To play (or listen to) the entire Ring Cycle within just a few days is exhausting – but to repeat that experience six times in just four months represents an effort that is nothing short of stupendous. This is what Opera North and its Musical Director Richard Farnes have achieved. In the four months since April they have travelled to Leeds, Nottingham, Manchester and London, and played to none less than HRH The Duke of Kent. The performances in Gateshead bring this unique undertaking to a close, and will no doubt cause mixed feelings among the musicians as they play the final chords. To add to the poignancy of the occasion, these performances mark the end of Richard Farnes’ time with Opera North, as he leaves them after 12 years of musical collaboration.
The first thing that struck me about this production was the size of the orchestra, which completely filled the not-exactly-tiny stage. Above the orchestra were three screens, presumably for the subtitles. I wondered if the screens might also provide a narrative aid to the performance, especially as the actors would have limited space on stage, and virtually no props. However, the visual footage shown was more atmospheric, complementing the mood of the music rather than describing it. Among the flickering images were trees, flames, flowing water, mountains wreathed in mist, and birds swooping chaotically through the air. These natural elements contrasted with the man- (or god-) made elements of society and morality that were being sung about, and highlighted the fundamental conflict between man and nature that runs throughout Die Walküre. The overall effect was reminiscent of Expressionist film – and the screens provided an additional practical advantage of allowing the subtitles to be integrated into the performance with a minimum of distraction.
To say that the singers themselves gave a thrilling performance would be an understatement: with less scope for physical acting, they used facial expressions, body language and gestures to convey emotion. The reduced movement on a limited stage emphasised the opera’s psychological reality, which was augmented by the vague yet suggestive imagery on the screens. Instead of facing each other, the performers behaved as if standing opposite each other, and moved in response to each other, but faced the audience directly. This generated an extraordinary sense of intimacy that I have never experienced at the opera before. It seemed that the absence of scenery and props placed the focus on internal drama, and made it possible to feel the power and emotional intensity at a different, heightened level. The raw emotion when Siegfried and Hunding are fighting is palpable; crackling tension fills the room when Siegfried and Brünnhilde argue about his forthcoming death. The moment when Wotan pulls out Hunding’s heart (or soul?) with a single gesture is stark and intense.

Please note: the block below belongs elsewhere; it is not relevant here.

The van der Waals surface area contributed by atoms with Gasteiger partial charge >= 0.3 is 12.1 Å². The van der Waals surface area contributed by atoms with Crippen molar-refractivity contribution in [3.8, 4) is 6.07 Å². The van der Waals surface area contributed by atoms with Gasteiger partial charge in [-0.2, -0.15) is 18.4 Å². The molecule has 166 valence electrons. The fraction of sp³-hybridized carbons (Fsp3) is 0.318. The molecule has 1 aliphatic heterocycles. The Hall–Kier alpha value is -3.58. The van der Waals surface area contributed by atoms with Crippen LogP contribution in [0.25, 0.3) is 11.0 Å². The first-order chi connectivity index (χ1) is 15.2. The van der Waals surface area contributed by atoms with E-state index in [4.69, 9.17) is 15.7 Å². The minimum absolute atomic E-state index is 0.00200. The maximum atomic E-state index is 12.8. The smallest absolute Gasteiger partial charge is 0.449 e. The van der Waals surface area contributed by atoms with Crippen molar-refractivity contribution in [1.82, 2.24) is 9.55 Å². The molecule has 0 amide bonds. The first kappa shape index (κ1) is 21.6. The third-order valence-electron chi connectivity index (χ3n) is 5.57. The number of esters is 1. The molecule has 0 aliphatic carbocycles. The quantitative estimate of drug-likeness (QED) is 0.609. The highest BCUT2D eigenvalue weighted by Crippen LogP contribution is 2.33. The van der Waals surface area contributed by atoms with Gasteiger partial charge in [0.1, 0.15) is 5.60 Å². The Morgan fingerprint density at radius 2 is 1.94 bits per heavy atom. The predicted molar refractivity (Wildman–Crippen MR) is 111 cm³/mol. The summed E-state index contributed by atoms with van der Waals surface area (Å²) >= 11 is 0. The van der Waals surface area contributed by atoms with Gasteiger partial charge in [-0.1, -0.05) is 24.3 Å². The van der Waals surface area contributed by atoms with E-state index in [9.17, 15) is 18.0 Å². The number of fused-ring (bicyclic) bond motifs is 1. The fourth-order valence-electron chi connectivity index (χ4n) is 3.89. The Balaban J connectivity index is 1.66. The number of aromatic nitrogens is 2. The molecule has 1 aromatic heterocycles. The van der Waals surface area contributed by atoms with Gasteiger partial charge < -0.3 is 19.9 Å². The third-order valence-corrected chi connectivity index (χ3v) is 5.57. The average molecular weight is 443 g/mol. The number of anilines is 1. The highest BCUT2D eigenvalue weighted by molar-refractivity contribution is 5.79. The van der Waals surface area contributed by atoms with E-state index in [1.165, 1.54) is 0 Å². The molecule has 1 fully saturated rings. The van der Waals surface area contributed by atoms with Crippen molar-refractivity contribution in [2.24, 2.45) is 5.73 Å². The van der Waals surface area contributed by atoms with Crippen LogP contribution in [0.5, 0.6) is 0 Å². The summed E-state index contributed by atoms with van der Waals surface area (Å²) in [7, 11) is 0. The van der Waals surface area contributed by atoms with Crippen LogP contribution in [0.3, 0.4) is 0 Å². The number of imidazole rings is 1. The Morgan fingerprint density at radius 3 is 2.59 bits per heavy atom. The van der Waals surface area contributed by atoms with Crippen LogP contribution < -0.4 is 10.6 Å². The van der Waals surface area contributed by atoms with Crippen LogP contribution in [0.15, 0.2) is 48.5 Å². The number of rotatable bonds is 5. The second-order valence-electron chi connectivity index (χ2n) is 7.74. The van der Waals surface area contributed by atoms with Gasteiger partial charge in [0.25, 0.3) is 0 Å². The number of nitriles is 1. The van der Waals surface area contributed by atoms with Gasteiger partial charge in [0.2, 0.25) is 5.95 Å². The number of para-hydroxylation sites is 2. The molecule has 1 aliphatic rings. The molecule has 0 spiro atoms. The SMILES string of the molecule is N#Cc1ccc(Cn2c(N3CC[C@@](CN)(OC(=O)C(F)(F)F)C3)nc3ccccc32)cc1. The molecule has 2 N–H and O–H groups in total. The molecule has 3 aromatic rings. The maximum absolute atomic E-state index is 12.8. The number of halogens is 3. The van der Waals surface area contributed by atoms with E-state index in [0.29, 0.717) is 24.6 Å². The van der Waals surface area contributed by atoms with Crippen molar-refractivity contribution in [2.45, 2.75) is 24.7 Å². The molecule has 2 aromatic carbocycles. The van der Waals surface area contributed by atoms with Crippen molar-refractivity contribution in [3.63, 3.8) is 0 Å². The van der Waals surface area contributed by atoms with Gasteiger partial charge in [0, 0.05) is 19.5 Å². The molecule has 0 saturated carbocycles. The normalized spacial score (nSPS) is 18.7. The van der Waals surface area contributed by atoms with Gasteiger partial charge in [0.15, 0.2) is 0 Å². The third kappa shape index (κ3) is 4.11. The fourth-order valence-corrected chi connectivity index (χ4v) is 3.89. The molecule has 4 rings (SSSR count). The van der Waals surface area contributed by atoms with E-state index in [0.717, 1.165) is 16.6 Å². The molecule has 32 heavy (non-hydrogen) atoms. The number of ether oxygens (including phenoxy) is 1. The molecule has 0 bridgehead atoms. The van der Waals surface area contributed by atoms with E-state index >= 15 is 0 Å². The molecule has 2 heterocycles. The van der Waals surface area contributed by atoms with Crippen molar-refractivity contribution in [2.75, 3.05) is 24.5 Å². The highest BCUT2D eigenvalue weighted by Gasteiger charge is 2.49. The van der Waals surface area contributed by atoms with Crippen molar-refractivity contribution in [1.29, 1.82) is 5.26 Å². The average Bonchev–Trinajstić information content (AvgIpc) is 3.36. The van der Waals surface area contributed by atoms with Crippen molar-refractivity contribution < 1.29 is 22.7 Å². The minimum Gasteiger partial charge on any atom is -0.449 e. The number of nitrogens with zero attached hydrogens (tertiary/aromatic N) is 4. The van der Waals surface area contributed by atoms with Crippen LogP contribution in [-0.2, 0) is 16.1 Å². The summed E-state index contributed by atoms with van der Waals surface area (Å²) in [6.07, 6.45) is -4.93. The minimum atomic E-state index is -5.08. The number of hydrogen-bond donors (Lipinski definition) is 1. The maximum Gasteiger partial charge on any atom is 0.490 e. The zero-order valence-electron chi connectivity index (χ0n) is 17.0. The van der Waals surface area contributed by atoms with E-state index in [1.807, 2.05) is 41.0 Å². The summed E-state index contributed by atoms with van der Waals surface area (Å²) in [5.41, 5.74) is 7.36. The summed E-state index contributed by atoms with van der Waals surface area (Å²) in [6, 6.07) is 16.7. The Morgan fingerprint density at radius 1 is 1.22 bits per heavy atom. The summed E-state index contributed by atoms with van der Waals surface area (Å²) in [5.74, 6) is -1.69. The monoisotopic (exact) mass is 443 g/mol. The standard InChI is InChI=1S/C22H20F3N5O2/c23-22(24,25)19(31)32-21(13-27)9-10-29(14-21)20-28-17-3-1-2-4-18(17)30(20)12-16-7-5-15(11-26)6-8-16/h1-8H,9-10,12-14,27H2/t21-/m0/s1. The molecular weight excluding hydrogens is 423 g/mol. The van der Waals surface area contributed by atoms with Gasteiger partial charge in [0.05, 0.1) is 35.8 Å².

For me, among the highlights of the performance were the astonishing power of Lee Bisset’s voice as she played Sieglinde, her vocal range, and the ease with which she soared above the supporting orchestral music. Michael Weinius gave a rather stern and serious performance as Siegmund, but nonetheless managed an endearing ‘chufty badge grin’ upon winning Sieglinde as his beloved. Robert Hayward’s Wotan was masterful and commanding, yet with a delightful touch of humour: he even drew a laugh from the audience by flicking his coat-tails peevishly over a chair after an argument. The energy and vigour of Kelly Cae Hogan’s first entry as Brünnhilde makes her vulnerability after disobeying Wotan all the more moving.
Artistic and musical accomplishment aside, however, the energy exuded by the performers was infectious. Here was an opera company inspired by what they were doing, and giving their all to the music. Fiona Love, violinist with Opera North, described her experience of playing on the tour as “wonderful, joyous, unbelievably rewarding. I can’t think of anything but superlatives to describe it. It has been absolutely exhausting, but worth every minute.” This sentiment was echoed by Daniel Wilcock, Events Co-ordinator for Opera North, who summed up the unique nature of this project: “It’s been absolutely fantastic to be part of such a unique, rare, and stupendously successful production. It’s a once in a lifetime experience, and I don’t think I’ll ever forget it.” I believe the audience who experienced Opera North’s concert-hall interpretation of Die Walküre would agree with this. For me, the evening was draining, but liberating, and, like Daniel, I don’t think I’ll ever forget it.
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